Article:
Introduction: Effective CD Scratch Repair
CD's scratch so easily as you all know, and the average scratch repair method sucks. Toothpaste doesn't work on moderate to heavy scratches, and the things that can fix those are to abraisive to use at all.
While searching for something to polish up my brass paintball gun, I stumbled across the perfect compund to repair CD's.
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Step 1: What You Need!
You will need
1 CD that is in desperate need of repair
1 roll of paper towel, and not necessarily the soft stuff
1 roll of reasonable soft and durable toilet paper
1 cloth do place the CD on as to not damage it, and soak up excess Brasso
1 Can of Brasso Metal Polish (MUST BE BRASSO)
Take a look at the intro picture to see what I used.
Brasso is a very unique polishing agent. It is just abrasive enough to remove mild to moderate scratches without being so abrasive that it will scuff the polycarbonate plastic..
One of it's listed uses on the back of the can is for polishing plastic watch crystals.
Step 2: Polishing Part 1
Lay down your cloth and place your CD on top.
Neatly fold some paper towel up and apply a moderate amount of Brasso. The stuff is runny and has a very strong order so try to not make a mess.
Hold your CD securely and rub the CD with the Brasso covered paper towel in circular motion similar to the way you would wax a car.
You can apply a decent amount of pressure to work out deep scratches but don't crack the CD. The less pressure you use the better the final surface, but you can also go through stages of polishing. Work out the deep scratches then go over with a finishing, light pressure, polish.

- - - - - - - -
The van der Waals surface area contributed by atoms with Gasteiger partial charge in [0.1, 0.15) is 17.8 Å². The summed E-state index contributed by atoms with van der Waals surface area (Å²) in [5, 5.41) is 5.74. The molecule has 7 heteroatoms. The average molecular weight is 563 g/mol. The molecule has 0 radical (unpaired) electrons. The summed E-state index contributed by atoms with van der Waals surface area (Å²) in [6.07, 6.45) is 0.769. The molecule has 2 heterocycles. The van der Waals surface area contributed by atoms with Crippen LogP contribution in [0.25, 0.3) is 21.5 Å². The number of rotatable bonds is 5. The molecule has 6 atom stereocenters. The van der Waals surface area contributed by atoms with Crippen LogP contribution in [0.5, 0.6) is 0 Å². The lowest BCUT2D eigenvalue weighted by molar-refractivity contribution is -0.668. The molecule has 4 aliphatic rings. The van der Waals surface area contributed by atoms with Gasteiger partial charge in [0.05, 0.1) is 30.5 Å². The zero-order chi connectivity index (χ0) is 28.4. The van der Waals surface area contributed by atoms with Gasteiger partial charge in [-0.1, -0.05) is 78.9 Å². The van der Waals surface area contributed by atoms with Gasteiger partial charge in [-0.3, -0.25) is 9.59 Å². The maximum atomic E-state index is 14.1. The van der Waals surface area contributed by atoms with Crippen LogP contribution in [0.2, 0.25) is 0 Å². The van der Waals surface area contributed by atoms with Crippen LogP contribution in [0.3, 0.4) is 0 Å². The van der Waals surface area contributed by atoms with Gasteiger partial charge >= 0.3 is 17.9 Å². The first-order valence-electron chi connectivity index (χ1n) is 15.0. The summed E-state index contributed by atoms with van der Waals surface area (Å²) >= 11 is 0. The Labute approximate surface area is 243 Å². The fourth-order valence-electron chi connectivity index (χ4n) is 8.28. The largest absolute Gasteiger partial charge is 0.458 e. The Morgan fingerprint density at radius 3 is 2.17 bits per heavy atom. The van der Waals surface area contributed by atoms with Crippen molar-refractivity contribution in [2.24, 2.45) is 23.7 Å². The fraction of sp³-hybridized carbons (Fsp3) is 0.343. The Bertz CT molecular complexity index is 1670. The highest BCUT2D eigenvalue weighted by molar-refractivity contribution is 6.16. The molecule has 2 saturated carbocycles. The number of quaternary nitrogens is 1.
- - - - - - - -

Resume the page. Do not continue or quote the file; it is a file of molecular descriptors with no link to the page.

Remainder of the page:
I've also used a Dremel and/or a substancial amount of hand polishing to buff out realy deep scratches, but you have to be sure to taper the plastic out gradualy otherwise it will create a reading problem when the laser is directed off at an angle.
Step 3: Polishing Part 2
Just as car was would, the Brasso will dry to a haze.
Periodicaly stop polishing with the paper towel, allow the Brasso to haze, then use the toilet paper to rub off the haze.
This step actualy does a decent amout of polishing in it's self so i recomend doing it often.
Basicly when you feel that the initial Brasso aplication is running thin or the section of paper towel is wearing out, stop, dry polish with T.P., then start over.
Step 4: The Finished Product
Depending on the severity of the scratches this could take some time, especialy if you are trying to remove the deep ones.
I usualy use a rougher abrasive on target areas then use the brasso to correct those scratches. It's safer than a dremel, and still effective.
When you are done you should have a surface that is readable, with only light insignificant swirl marks.
You may want to try using toothpaste at this time to finish it to a like new surface.
Happy polishing, and be sure to be in a ventalated area.